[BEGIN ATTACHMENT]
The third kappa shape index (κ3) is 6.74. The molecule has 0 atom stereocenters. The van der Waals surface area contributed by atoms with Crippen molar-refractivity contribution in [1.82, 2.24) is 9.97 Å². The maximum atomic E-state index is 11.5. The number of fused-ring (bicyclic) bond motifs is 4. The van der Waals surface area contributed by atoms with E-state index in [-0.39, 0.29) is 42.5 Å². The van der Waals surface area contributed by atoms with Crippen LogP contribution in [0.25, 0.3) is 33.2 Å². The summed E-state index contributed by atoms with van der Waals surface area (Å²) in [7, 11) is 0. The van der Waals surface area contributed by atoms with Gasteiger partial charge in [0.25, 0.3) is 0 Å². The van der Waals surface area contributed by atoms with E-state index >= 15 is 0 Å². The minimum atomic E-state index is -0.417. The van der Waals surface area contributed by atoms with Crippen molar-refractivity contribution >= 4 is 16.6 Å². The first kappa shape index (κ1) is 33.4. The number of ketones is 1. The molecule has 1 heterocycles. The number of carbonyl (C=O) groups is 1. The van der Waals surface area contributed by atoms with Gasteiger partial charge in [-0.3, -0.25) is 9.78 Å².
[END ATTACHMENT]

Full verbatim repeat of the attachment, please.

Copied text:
The third kappa shape index (κ3) is 6.74. The molecule has 0 atom stereocenters. The van der Waals surface area contributed by atoms with Crippen molar-refractivity contribution in [1.82, 2.24) is 9.97 Å². The maximum atomic E-state index is 11.5. The number of fused-ring (bicyclic) bond motifs is 4. The van der Waals surface area contributed by atoms with E-state index in [-0.39, 0.29) is 42.5 Å². The van der Waals surface area contributed by atoms with Crippen LogP contribution in [0.25, 0.3) is 33.2 Å². The summed E-state index contributed by atoms with van der Waals surface area (Å²) in [7, 11) is 0. The van der Waals surface area contributed by atoms with Gasteiger partial charge in [0.25, 0.3) is 0 Å². The van der Waals surface area contributed by atoms with E-state index >= 15 is 0 Å². The minimum atomic E-state index is -0.417. The van der Waals surface area contributed by atoms with Crippen molar-refractivity contribution >= 4 is 16.6 Å². The first kappa shape index (κ1) is 33.4. The number of ketones is 1. The molecule has 1 heterocycles. The number of carbonyl (C=O) groups is 1. The van der Waals surface area contributed by atoms with Gasteiger partial charge in [-0.3, -0.25) is 9.78 Å².